The Black Bucket List: Gullah Country
In Beaufort, S.C., tracing language, dance, customs and gumbo back to Mother Africa.
It looked, at first, like just another fun outdoor festival. An R&B band was rocking onstage; a few visitors were chowing down on burgers and fries. And when the Manhattans, the featured group, started jamming, half the crowd took to their feet.
But soon the mood of the program changed and I stepped in closer. A lone drummer, dressed in traditional Nigerian garb, banged out tunes on an African drum. In the back of the park, Aunt Pearlie Sue, a local storyteller, regaled the crowd in a tongue that sounded less like English than something out of Sierra Leone. And then there was the lanky man with chocolate-colored skin dancing on stilts to rhythms that seemed inspired by African movements. Suddenly, this was beginning to feel like Mother Africa.
And no wonder. The gathering, last Memorial Day in Beaufort, S.C.'s Henry C. Chambers Waterfront Park, was the Original Gullah Festival, a three-day annual celebration of the most authentic U.S. reflection of Africa and the culture she spawned in this country -- language, food, music, dance and all.
Beaufort, a small South Carolina seaside city, is home to one of the most active contingents of Gullah people, a group of descendants of African people concentrated in various close-knit enclaves in these parts. Rather than clustering in one place, the Gullah are scattered along Georgia and South Carolina and into Florida around the coastal plains, and in sea-island towns such as Bluffton, Daufuskie and Hilton Head.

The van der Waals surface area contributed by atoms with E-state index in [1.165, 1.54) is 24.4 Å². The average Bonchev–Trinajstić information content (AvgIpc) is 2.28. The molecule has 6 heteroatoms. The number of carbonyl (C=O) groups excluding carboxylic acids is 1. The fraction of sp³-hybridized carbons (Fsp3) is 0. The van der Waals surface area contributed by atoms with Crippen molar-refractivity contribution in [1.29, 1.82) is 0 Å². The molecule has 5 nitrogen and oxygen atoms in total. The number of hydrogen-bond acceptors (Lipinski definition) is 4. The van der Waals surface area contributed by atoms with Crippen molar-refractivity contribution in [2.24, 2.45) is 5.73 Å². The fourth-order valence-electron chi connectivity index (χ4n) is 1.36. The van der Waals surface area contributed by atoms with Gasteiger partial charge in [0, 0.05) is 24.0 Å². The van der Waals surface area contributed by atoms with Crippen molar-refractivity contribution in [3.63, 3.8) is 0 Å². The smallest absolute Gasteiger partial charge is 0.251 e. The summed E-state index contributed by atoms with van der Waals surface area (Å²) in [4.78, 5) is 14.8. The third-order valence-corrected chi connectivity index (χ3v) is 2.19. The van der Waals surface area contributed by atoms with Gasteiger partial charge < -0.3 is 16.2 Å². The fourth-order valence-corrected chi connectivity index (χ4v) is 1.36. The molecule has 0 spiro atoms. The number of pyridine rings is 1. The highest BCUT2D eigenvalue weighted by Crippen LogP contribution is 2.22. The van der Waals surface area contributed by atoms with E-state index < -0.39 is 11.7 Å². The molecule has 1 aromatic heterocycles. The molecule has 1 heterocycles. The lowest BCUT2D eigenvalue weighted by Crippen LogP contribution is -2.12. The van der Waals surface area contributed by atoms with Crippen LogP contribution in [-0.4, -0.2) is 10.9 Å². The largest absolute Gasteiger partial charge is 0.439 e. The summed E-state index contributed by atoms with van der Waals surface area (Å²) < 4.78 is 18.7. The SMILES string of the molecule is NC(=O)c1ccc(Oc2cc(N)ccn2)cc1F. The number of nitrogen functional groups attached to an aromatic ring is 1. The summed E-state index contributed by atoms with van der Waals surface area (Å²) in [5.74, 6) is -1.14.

What binds Gullah people together into a unique subpopulation of African Americans is their retention of the customs, traditions and mores of the mother countries in West Africa.
This remarkably authentic African heritage puts Gullah country near the head of The Root's Black Bucket List of top places of historical interest that every African American should visit before they die.
Even more than three centuries after many of their ancestors arrived as slaves from Sierra Leone, Senegal and other countries along Africa's Gold Coast, echoes of Africa ring loud and clear among the Gullah people. Drive along Route 17N south of Charleston, S.C., and Gullah weavers will be selling sweetgrass baskets, a rich tradition of artisanship that brings to mind the handiwork of the Wolof people in Senegal. Pop into Gullah Grub Restaurant or one of the other eateries along the South Carolina coast and dig into a gumbo of okra, fish and hot peppers, a dish remarkably similar to jollof rice, a beloved staple throughout much of West Africa. Ask around where Marlena Smalls and the Hallelujah Singers are performing and eventually you will find a performance of melodic tunes sung by these nationally known ambassadors of Gullah music.
Language: The Tie That Binds
But the strongest link that binds the Gullah peoples into one group is their common language. Gullah, a Creole tongue composed of words mixed with English and words from various African tongues, is still spoken, mostly as a second language, by thousands of residents of the sea-island towns. A 1979 report by the Summer Institute of Linguistics found 100,000 Gullah speakers in the region; a tenth of them, mostly of an older generation, spoke only Gullah.